Volume 12 Issue 8, August 2015

Volume 12 Issue 8

Cover image supplied by H. Plovier and P. D. Cani, WELBIO (Walloon Excellence in Life sciences and BIOtechnology), Louvain Drug Research Institue, Metabolism and Nutrition research group, Université catholique de Louvain, Belgium. Founded by an ERC Starting Grant 336452-ENIGMO.Immunofluorescence image of enteroendocrine L cells in the epithelium and gut bacteria in the luminal content of the mouse proximal colon. Tissue was stained to show L cells (mouse anti-GLP1) and intermediary filaments of the colonic epithelium (rabbit anti-cytokeratin 8). Nuclei were stained by Hoechst 33342. Gut microbes present in the colonic content can be seen thanks to aspecific staining.

Research Highlights

News and Views

  • News & Views |

    Early detection is the best opportunity to decrease cancer mortality rates. As such, a new study has made a head-to-head comparison of endoscopic ultrasonography and MRI for the detection of pancreatic lesions in high-risk asymptomatic individuals. Using multiple techniques for detection and screening could be the best approach.

    • Marcia I. Canto
    •  & Ralph H. Hruban
  • News & Views |

    Restrictive transfusion strategy saves blood and is safe in most clinical settings, including gastrointestinal bleeding. However, generalizability of a restrictive transfusion approach in acute gastrointestinal bleeding remains controversial as it often affects elderly patients with major cardiovascular comorbidity who have been excluded from existing trials.

    • Càndid Villanueva
  • News & Views |

    NAFLD is considered a multisystem disease that affects many extrahepatic organs, including the heart and the vascular system. In a new study, the connection between NAFLD and cardiac dysfunction has now been confirmed, giving insights into underlying mechanisms.

    • Søren Møller
    •  & Flemming Bendtsen


  • Review Article |

    Mathematical modelling of the viral kinetics of hepatitis C infection can help inform clinicians of the optimal treatment regimens to achieve a sustained virologic response. In this Review, Perelson and Guedj describe the mathematical models and concepts used to understand hepatitis C infection, its response to antiviral treatment and whether HCV RNA is a reliable biomarker of viral kinetics.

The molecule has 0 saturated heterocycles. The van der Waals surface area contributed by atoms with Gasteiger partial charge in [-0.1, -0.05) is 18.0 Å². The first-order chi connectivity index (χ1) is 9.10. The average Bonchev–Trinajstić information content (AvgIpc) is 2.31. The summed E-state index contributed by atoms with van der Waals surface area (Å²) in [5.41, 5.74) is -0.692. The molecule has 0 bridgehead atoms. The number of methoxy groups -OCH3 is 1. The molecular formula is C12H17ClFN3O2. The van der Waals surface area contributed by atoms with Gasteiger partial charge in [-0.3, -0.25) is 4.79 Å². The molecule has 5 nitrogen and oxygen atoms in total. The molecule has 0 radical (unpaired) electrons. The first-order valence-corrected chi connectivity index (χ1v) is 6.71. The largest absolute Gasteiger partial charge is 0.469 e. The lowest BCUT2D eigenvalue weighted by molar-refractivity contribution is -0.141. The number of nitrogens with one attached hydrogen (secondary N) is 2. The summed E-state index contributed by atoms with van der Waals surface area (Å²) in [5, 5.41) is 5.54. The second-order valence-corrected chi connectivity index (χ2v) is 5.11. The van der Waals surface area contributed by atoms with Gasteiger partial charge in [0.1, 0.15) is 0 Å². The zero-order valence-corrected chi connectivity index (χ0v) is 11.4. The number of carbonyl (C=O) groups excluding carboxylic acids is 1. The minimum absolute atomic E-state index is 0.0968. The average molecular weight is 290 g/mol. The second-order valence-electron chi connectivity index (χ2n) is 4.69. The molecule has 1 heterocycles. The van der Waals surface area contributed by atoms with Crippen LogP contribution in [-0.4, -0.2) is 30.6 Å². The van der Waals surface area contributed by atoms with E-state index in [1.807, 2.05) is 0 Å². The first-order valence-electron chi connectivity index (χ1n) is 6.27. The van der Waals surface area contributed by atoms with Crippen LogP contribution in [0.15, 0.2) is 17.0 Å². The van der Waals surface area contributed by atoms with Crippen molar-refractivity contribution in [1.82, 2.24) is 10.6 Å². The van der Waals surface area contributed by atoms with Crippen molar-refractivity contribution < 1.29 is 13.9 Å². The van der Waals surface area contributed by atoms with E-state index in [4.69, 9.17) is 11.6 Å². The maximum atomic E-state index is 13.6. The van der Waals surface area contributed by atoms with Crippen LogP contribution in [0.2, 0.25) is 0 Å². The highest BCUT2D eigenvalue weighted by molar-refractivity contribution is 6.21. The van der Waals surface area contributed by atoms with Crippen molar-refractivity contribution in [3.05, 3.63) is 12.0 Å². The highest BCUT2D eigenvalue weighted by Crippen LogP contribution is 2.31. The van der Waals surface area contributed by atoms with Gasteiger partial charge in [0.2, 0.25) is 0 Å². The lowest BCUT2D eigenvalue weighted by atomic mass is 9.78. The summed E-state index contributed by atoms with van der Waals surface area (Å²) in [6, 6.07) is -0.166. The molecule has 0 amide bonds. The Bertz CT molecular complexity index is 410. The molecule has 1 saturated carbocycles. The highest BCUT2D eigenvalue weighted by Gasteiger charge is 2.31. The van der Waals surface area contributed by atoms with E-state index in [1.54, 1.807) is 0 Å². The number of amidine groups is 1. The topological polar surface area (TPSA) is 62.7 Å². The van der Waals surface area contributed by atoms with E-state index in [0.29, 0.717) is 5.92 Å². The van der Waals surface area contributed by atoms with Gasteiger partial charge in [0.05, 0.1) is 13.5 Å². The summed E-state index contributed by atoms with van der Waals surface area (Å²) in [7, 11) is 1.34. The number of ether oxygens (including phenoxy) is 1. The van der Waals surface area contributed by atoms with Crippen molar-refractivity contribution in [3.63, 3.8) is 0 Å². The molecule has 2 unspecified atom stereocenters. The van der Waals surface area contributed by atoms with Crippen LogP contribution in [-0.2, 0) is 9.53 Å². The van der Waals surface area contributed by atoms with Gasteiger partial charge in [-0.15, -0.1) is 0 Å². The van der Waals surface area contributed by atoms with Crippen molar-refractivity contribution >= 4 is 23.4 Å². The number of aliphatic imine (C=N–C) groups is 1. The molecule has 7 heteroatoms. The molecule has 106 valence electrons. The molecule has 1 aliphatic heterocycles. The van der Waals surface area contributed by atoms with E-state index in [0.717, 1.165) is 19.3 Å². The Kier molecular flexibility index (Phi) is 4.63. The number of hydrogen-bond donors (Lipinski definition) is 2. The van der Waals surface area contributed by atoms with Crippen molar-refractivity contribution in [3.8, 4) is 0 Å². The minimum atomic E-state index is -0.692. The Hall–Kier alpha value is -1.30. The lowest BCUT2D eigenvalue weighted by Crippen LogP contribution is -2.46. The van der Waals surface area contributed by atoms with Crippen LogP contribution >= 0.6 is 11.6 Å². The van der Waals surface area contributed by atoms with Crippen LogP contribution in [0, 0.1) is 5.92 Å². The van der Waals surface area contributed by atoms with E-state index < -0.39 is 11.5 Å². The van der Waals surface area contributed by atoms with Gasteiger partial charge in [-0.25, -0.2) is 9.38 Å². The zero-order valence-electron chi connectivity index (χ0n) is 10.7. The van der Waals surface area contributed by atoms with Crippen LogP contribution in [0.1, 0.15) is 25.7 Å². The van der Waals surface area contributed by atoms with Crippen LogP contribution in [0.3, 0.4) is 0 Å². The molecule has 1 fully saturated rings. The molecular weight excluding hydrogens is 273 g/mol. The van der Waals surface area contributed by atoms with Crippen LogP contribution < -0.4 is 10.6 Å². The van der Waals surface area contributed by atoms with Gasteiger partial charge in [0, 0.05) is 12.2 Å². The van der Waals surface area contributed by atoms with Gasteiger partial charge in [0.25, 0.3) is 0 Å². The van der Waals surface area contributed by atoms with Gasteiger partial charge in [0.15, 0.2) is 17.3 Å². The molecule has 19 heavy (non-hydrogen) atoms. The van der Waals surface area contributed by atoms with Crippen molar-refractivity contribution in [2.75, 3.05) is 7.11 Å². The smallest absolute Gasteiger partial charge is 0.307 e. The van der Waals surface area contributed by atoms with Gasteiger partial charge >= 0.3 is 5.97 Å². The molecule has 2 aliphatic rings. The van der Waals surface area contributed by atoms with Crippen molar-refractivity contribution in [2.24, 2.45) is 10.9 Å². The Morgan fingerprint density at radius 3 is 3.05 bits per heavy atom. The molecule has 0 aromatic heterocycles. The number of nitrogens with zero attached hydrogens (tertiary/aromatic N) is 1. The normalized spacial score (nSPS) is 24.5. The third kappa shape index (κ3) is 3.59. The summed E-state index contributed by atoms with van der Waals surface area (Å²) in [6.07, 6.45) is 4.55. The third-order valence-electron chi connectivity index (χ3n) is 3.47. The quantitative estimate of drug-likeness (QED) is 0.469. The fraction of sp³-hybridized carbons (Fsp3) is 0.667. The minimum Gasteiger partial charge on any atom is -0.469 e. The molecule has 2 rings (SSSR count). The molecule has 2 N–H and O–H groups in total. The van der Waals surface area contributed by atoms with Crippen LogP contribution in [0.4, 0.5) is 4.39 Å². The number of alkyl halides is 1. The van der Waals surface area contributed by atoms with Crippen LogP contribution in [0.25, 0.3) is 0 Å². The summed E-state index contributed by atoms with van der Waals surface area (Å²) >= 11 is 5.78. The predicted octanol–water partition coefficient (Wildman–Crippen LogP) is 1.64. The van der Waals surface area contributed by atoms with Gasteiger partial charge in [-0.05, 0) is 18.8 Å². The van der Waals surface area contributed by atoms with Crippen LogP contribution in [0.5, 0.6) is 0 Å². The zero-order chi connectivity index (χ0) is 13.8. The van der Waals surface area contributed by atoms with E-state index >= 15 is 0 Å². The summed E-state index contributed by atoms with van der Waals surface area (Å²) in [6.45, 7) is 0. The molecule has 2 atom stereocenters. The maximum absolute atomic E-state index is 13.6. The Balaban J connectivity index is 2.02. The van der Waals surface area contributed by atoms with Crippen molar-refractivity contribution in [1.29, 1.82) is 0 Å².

• Alan S. Perelson
    •  & Jeremie Guedj
  • Review Article |

    Secretory diarrhoeas are a major cause of mortality and morbidity globally, especially in vulnerable populations such as children and the elderly. Diarrhoea has many environmental causes such as infection with bacteria or viruses, but it can also be a result of genetic defects. In this Review the authors describe the pathogenic mechanisms of secretory diarrhoea and discuss the available therapies and experimental therapies that are being developed.

    • Jay R. Thiagarajah
    • , Mark Donowitz
    •  & Alan S. Verkman
  • Review Article |

    Disease risk and treatment response is determined by an individual's complex history of genetic and environmental interactions. Personalized health care therefore requires an in-depth understanding of patient biology that can now be measured using '-omics' technologies. In this Review, different metabolic profiling methods and applications are described that might introduce a new dimension in personalized patient care in gastroenterology and hepatology.

    • Elaine Holmes
    • , Anisha Wijeyesekera
    • , Simon D. Taylor-Robinson
    •  & Jeremy K. Nicholson
  • Review Article |

    Striking placebo responses seen in randomized clinical trials have generated an interest in investigating this phenomenon in gastroenterology. Sigrid Elsenbruch and Paul Enck discuss general aspects of the placebo response relating to gastroenterology and aspects that are unique to gastrointestinal disease. This Review provides a fascinating insight into placebo research and how this phenomenon could be exploited in the future for better patient care.

    • Sigrid Elsenbruch
    •  & Paul Enck